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The Silent Crisis: The Relative Fiscal Capacity of Public Universities to Compete for Faculty
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The Review of Higher Education 24.2 (2000) 113-129

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The Silent Crisis:
The Relative Fiscal Capacity of Public Universities to Compete for Faculty

F. King Alexander


In his inaugural lecture as London's new director of the Institute of Historical Research, the former Cambridge historian David Cannadine stated that "the capacity of Oxford and Cambridge to compete on equal terms with Harvard or Yale or Princeton dwindles and diminishes by the day" (Targett, 1999, p. 25). Cannadine's observation reflects three primary developments in the evolving academic labor market. First, in today's global economies the pursuit of quality academic scholars is not limited to state, region, or national borders. Second, disparities in the abilities of institutions to expend educational resources are widening between public and private universities, and these trends directly correlate with a university's ability to compete for quality faculty. Third, current institutional expenditure patterns demonstrate that many of the world's best public universities are in danger of declining in relative academic and research quality, status, and prestige. [End Page 113]

For many public university leaders in the United States, Cannadine's statement is more than a cursory comment about how the current academic market for quality faculty is detrimentally impacting Oxford and Cambridge. Similar concerns are being expressed by a growing number of public university leaders in the United States who fear that the increasing disparities in faculty compensation favoring private universities are leading to an academic "brain drain" emigration from public universities. As the findings in this study indicate, the relative fiscal compensation of private university faculty has increased much faster than the benefits of public university faculty since 1980. The relative compensatory disparities shown in this study reflect similar trends in per student expenditure disparities that have developed during the last two decades. This development has forced public university leaders to seek ways of decelerating the decline of their market competitiveness for top quality faculty. In most cases, these efforts have resulted in the pursuit of additional revenues in the form of higher student tuition or greater taxpayer assistance.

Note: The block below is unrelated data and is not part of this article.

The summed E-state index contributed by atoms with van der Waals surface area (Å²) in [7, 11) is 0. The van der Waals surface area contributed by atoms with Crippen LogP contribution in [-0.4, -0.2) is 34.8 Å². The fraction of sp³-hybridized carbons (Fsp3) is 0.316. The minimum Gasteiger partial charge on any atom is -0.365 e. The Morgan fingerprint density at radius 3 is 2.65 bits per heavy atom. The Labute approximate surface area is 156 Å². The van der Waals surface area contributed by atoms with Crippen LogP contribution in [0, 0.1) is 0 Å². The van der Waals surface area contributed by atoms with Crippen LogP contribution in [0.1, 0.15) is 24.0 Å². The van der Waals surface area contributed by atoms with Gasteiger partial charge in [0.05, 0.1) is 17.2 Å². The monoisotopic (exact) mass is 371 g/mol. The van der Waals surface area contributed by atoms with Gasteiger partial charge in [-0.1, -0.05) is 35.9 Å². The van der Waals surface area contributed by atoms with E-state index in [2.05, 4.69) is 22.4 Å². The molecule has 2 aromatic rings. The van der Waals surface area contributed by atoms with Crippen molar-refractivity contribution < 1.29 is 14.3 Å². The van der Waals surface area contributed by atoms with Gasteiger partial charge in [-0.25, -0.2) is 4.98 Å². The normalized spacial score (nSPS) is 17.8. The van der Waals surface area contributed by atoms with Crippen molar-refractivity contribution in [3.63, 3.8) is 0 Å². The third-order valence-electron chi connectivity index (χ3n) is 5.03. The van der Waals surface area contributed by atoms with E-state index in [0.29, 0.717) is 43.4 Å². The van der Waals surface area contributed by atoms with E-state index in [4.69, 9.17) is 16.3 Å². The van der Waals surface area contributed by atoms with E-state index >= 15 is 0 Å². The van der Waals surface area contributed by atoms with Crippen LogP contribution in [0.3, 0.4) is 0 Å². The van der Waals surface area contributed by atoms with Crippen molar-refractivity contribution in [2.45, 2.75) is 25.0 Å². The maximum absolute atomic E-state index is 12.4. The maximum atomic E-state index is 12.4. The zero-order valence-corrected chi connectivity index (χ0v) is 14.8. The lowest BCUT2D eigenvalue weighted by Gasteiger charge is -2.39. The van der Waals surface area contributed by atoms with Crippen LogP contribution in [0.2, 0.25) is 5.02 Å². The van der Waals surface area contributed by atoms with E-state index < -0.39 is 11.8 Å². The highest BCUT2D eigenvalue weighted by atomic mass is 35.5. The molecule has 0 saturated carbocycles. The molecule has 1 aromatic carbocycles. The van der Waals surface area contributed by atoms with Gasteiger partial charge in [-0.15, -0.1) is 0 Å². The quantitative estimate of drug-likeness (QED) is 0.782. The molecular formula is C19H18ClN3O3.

This study provides insights into the changing academic labor market by analyzing rising faculty compensatory disparities between public and private universities since 1980. To achieve this objective the study compared differences in faculty salaries and benefits between public and private research and doctoral universities at each academic rank to better ascertain national patterns in academic compensation. After presenting the longitudinal findings from a series of public and private university comparisons, the study identifies which public universities have retained their faculty salary competitiveness and which are no longer competitive with comparable private universities because of nearly insurmountable average salary disparities. These findings not only provide useful insights into the ability of certain public research and doctoral universities to maintain salary competitiveness with private universities but also demonstrate the effectiveness of various state legislatures in addressing these growing market pressures.

After a brief historical review of the changing nature of the faculty labor market, this study explores the comparability of public and private university faculty salaries at three levels: assistant professor, associate professor, and full professor. I used faculty compensatory data generated by the American Association of University Professors (AAUP) from 1979-1980 to 1997-1998 to determine average differences in research and doctoral public and private university faculty salaries at each academic level.

I compared faculty salary data at 84 public research and 55 public doctoral universities to faculty salary data at 39 private research and 36 private doctoral universities to ascertain changes in the academic labor market since 1980. I also compared the financial value of faculty fringe benefits for full professors to determine differences between public and private universities during the same period. After presenting the composite and individual institutional [End Page 114] data, the study further analyzes some of the external and internal consequences of the expenditure trends for public universities.

The Globalization of the Academic Labor Market

One of the distinguishing characteristics of universities is that faculty are semi...